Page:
Countries’ Emissions Reduction Pledges are Falling Short

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climate adaptation Countries’ Emissions Reduction Pledges are falling short of the target

The UN report came out just two weeks before the COP27 climate change summit in Sharm el-Sheikh, Egypt. It says that the countries’ climate action plans remain insufficient to limit global temperature rise to 1.5 degrees Celsius. 

According to the report, the combined climate pledges of 193 Parties under the Paris Agreement could put the world on track for around 2.5 degrees Celsius warming by the end of the century.

This temperature rise crosses the threshold of 1.5 or 2 degrees Celsius global warming set by the 2015 Paris Agreement. Beyond this point, scientists say that catastrophic climate impacts will occur and significantly increase.

The document also shows current commitments will increase emissions by 10.6% by 2030 compared to 2010 emission levels. This is an improvement over last year’s assessment, which found countries were on a path to increase emissions by 13.7% by 2030, compared to 2010.

Last year’s analysis showed that projected emissions would continue to increase beyond 2030. However, this year’s analysis shows that while emissions are no longer rising after 2030, they are still not demonstrating the rapid downward trend science says is necessary this decade.

Of the 193 parties who submitted their nationally determined contributions (NDCs) at last year’s COP in Glasgow (COP26), only 24 parties have submitted a new or updated climate plan after COP26, despite all of them agreeing to revisit and strengthen their climate plans say Simon Stiell, Executive Secretary of the UN Climate Change.

UN Chief Antonio Guterres commented on the report, “Global and national climate commitments are falling pitifully short,” adding that “We are headed for a global catastrophe” (UN report, 2022).

Guterres talking to the BBC, says, “There has been a tendency to put climate change on the back burner” and “If we are not able to reverse the present trend, we will be doomed.”

He says that the current global problems, such as inflation, Russia’s invasion of Ukraine, and the high energy and food prices, distract governments. But the UN chief insisted that the leaders should not abandon key goals, which include keeping the global temperature rise to 1.5 degrees Celsius and “bringing back climate change to the centre of the international debate”.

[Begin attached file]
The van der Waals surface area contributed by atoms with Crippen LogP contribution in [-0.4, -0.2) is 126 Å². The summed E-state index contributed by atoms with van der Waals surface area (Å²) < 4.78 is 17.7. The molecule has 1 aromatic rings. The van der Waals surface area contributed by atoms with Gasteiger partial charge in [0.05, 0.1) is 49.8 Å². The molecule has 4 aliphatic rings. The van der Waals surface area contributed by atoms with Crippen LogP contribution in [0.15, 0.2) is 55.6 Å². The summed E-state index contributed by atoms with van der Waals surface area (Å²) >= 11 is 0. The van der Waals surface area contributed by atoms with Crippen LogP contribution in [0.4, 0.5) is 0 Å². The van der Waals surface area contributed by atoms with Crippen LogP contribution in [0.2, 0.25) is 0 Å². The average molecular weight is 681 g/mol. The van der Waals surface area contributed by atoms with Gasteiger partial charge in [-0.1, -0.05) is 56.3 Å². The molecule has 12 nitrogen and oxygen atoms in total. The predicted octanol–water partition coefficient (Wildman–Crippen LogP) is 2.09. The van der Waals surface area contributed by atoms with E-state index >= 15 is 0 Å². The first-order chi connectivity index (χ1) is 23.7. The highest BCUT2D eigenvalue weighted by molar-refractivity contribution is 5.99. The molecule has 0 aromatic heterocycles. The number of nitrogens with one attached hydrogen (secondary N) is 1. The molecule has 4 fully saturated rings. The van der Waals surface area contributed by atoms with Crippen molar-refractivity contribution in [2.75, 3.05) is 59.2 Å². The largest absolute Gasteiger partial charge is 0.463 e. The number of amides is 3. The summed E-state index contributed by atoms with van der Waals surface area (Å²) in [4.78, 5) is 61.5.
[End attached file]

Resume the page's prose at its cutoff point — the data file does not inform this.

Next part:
The UN report coincided with the World Meteorological Organization (WMO) report revealing that atmospheric levels of the three main greenhouse gases – carbon dioxide, methane and nitrous oxide- all reached new record highs in 2021.

This finding is yet another stark warming of the climate change’s threat. The report says that methane concentrations in 2021 also have seen their biggest year-on-year jump since systematic measurements began nearly 40 years ago. 

The current warming trends exceeding the limit set Paris Agreement of 1.5 C by mid-century and exceeding 2 C towards the end of the century, despite the strengthening of emissions reduction, means that the world is facing imminent widespread, substantial, and potentially irreversible risks from climate change, and highlights the need for climate adaptation.

Adaptation is happening worldwide, but there is little evidence of how effectively the actions reduce the risk. Energy Post article shows the results from the global assessment of climate adaptation for the IPCC 6th Assessment (AR6) from Working Group II report:

  • First, adaptation-related responses are undertaken in all regions and sectors;
  • Second, the vast majority of responses are reported at the local level (by households and individuals, as well as local governments), particularly in farming regions and large urban areas;
  • Third, adaptation responses are mainly behavioural (e.g., improvement of homes, changes in crops/livestock or economic activity) rather than technical and/or infrastructural (e.g. in the water sector) and institutional;
  • Last, most documented adaptation responses are reported in Africa and Asia to address food- and poverty-related issues.

According to the article, the Working Group II report remains uncertain whether we are on track for adaptation or on a pathway towards maladaptation which will have some implications for policy and science, which includes: more scientific research to assess the effectiveness of adaptation-related measures and if it reduces risks, establishes an international initiative to track adaptation progress globally, prepare to deal with residual risks – risks that continues to increase with continuous global warming even with the most ambitious adaptation measures and adaptation limits.

It mentions that adaptation policies also need to prepare to integrate systemic risk (i.e. cascading, compounding and transboundary across sectors, jurisdictions and populations) from climate hazards and related responses, both within and across borders.

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